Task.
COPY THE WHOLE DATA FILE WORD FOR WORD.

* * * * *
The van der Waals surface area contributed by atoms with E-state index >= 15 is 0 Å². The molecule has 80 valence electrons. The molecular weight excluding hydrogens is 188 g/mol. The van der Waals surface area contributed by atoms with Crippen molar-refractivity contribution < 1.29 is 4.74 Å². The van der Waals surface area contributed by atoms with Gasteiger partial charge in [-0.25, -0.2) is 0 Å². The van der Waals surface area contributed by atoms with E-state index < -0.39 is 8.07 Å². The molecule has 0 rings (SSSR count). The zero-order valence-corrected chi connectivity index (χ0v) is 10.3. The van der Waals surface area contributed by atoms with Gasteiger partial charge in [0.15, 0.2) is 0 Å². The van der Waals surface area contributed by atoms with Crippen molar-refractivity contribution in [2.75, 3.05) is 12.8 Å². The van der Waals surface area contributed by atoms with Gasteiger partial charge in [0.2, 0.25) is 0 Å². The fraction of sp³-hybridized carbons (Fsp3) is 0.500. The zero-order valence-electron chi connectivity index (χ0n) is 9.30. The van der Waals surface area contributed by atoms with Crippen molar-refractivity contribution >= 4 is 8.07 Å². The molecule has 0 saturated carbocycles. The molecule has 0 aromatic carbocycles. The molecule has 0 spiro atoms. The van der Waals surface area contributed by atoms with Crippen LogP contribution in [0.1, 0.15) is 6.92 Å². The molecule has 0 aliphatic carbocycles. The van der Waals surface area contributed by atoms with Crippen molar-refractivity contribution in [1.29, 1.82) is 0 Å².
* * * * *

The van der Waals surface area contributed by atoms with E-state index >= 15 is 0 Å². The molecule has 80 valence electrons. The molecular weight excluding hydrogens is 188 g/mol. The van der Waals surface area contributed by atoms with Crippen molar-refractivity contribution < 1.29 is 4.74 Å². The van der Waals surface area contributed by atoms with Gasteiger partial charge in [-0.25, -0.2) is 0 Å². The van der Waals surface area contributed by atoms with E-state index < -0.39 is 8.07 Å². The molecule has 0 rings (SSSR count). The zero-order valence-corrected chi connectivity index (χ0v) is 10.3. The van der Waals surface area contributed by atoms with Gasteiger partial charge in [0.15, 0.2) is 0 Å². The van der Waals surface area contributed by atoms with Crippen molar-refractivity contribution in [2.75, 3.05) is 12.8 Å². The van der Waals surface area contributed by atoms with Gasteiger partial charge in [0.2, 0.25) is 0 Å². The fraction of sp³-hybridized carbons (Fsp3) is 0.500. The zero-order valence-electron chi connectivity index (χ0n) is 9.30. The van der Waals surface area contributed by atoms with Crippen molar-refractivity contribution >= 4 is 8.07 Å². The molecule has 0 saturated carbocycles. The molecule has 0 aromatic carbocycles. The molecule has 0 spiro atoms. The van der Waals surface area contributed by atoms with Crippen LogP contribution in [0.1, 0.15) is 6.92 Å². The molecule has 0 aliphatic carbocycles. The van der Waals surface area contributed by atoms with Crippen molar-refractivity contribution in [1.29, 1.82) is 0 Å².